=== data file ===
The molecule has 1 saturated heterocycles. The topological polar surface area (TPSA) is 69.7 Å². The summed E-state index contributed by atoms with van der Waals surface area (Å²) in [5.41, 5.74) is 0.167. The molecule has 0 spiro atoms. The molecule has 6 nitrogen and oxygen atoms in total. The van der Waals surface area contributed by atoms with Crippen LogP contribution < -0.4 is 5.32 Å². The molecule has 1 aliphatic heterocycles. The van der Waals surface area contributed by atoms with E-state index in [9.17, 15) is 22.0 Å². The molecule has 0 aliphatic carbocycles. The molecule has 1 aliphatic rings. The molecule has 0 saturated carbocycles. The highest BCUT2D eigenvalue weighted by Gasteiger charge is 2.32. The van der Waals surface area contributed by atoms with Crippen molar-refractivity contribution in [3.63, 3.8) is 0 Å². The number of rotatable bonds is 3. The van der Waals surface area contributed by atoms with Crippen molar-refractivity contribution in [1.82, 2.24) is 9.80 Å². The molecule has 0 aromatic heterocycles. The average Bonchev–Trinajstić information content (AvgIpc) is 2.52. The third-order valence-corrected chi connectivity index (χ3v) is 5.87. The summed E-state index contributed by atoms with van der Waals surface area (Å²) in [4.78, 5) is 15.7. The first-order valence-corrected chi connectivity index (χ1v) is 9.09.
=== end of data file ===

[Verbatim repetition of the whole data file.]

The molecule has 1 saturated heterocycles. The topological polar surface area (TPSA) is 69.7 Å². The summed E-state index contributed by atoms with van der Waals surface area (Å²) in [5.41, 5.74) is 0.167. The molecule has 0 spiro atoms. The molecule has 6 nitrogen and oxygen atoms in total. The van der Waals surface area contributed by atoms with Crippen LogP contribution < -0.4 is 5.32 Å². The molecule has 1 aliphatic heterocycles. The van der Waals surface area contributed by atoms with E-state index in [9.17, 15) is 22.0 Å². The molecule has 0 aliphatic carbocycles. The molecule has 1 aliphatic rings. The molecule has 0 saturated carbocycles. The highest BCUT2D eigenvalue weighted by Gasteiger charge is 2.32. The van der Waals surface area contributed by atoms with Crippen molar-refractivity contribution in [3.63, 3.8) is 0 Å². The number of rotatable bonds is 3. The van der Waals surface area contributed by atoms with Crippen molar-refractivity contribution in [1.82, 2.24) is 9.80 Å². The molecule has 0 aromatic heterocycles. The average Bonchev–Trinajstić information content (AvgIpc) is 2.52. The third-order valence-corrected chi connectivity index (χ3v) is 5.87. The summed E-state index contributed by atoms with van der Waals surface area (Å²) in [4.78, 5) is 15.7. The first-order valence-corrected chi connectivity index (χ1v) is 9.09.